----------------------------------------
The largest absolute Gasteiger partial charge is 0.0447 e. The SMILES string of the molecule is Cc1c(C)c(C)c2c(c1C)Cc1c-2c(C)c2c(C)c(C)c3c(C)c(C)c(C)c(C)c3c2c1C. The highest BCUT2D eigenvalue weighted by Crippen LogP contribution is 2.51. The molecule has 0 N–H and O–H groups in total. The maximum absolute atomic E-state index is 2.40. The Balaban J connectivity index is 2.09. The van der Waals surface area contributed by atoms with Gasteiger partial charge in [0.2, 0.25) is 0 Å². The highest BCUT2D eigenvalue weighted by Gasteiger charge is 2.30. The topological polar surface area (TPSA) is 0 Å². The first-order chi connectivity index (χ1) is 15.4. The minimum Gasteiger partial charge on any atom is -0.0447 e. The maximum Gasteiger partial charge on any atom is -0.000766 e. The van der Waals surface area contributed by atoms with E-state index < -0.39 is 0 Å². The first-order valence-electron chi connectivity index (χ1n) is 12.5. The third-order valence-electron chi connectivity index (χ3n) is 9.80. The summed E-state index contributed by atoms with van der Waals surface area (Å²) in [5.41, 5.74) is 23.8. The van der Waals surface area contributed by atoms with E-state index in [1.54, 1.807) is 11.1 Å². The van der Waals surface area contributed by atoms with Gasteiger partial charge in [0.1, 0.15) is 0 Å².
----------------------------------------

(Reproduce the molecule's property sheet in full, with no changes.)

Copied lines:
The largest absolute Gasteiger partial charge is 0.0447 e. The SMILES string of the molecule is Cc1c(C)c(C)c2c(c1C)Cc1c-2c(C)c2c(C)c(C)c3c(C)c(C)c(C)c(C)c3c2c1C. The highest BCUT2D eigenvalue weighted by Crippen LogP contribution is 2.51. The molecule has 0 N–H and O–H groups in total. The maximum absolute atomic E-state index is 2.40. The Balaban J connectivity index is 2.09. The van der Waals surface area contributed by atoms with Gasteiger partial charge in [0.2, 0.25) is 0 Å². The highest BCUT2D eigenvalue weighted by Gasteiger charge is 2.30. The topological polar surface area (TPSA) is 0 Å². The first-order chi connectivity index (χ1) is 15.4. The minimum Gasteiger partial charge on any atom is -0.0447 e. The maximum Gasteiger partial charge on any atom is -0.000766 e. The van der Waals surface area contributed by atoms with E-state index < -0.39 is 0 Å². The first-order valence-electron chi connectivity index (χ1n) is 12.5. The third-order valence-electron chi connectivity index (χ3n) is 9.80. The summed E-state index contributed by atoms with van der Waals surface area (Å²) in [5.41, 5.74) is 23.8. The van der Waals surface area contributed by atoms with E-state index in [1.54, 1.807) is 11.1 Å². The van der Waals surface area contributed by atoms with Gasteiger partial charge in [0.1, 0.15) is 0 Å².